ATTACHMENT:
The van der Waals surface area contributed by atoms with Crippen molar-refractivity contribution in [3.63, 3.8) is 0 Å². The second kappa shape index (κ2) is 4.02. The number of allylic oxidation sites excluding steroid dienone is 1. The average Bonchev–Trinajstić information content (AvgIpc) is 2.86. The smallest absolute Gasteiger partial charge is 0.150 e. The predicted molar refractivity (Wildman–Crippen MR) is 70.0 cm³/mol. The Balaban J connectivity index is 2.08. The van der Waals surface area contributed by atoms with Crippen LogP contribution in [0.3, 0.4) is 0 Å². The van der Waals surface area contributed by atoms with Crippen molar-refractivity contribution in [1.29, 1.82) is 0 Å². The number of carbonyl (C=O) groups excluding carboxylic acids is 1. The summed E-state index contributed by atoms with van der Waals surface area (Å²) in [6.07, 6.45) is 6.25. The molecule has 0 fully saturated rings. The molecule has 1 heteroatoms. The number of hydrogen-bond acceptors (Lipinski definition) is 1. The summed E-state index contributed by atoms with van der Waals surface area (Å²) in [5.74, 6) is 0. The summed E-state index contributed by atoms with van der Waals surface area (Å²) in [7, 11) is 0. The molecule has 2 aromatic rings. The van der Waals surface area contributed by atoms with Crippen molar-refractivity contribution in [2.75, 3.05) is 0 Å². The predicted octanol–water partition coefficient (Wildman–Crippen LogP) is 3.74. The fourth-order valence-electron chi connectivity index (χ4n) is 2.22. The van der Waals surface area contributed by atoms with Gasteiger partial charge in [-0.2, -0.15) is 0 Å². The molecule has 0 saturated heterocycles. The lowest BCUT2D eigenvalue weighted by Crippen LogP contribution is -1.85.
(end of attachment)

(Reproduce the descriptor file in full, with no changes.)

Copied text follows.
The van der Waals surface area contributed by atoms with Crippen molar-refractivity contribution in [3.63, 3.8) is 0 Å². The second kappa shape index (κ2) is 4.02. The number of allylic oxidation sites excluding steroid dienone is 1. The average Bonchev–Trinajstić information content (AvgIpc) is 2.86. The smallest absolute Gasteiger partial charge is 0.150 e. The predicted molar refractivity (Wildman–Crippen MR) is 70.0 cm³/mol. The Balaban J connectivity index is 2.08. The van der Waals surface area contributed by atoms with Crippen LogP contribution in [0.3, 0.4) is 0 Å². The van der Waals surface area contributed by atoms with Crippen molar-refractivity contribution in [1.29, 1.82) is 0 Å². The number of carbonyl (C=O) groups excluding carboxylic acids is 1. The summed E-state index contributed by atoms with van der Waals surface area (Å²) in [6.07, 6.45) is 6.25. The molecule has 0 fully saturated rings. The molecule has 1 heteroatoms. The number of hydrogen-bond acceptors (Lipinski definition) is 1. The summed E-state index contributed by atoms with van der Waals surface area (Å²) in [5.74, 6) is 0. The summed E-state index contributed by atoms with van der Waals surface area (Å²) in [7, 11) is 0. The molecule has 2 aromatic rings. The van der Waals surface area contributed by atoms with Crippen molar-refractivity contribution in [2.75, 3.05) is 0 Å². The predicted octanol–water partition coefficient (Wildman–Crippen LogP) is 3.74. The fourth-order valence-electron chi connectivity index (χ4n) is 2.22. The van der Waals surface area contributed by atoms with Gasteiger partial charge in [-0.2, -0.15) is 0 Å². The molecule has 0 saturated heterocycles. The lowest BCUT2D eigenvalue weighted by Crippen LogP contribution is -1.85.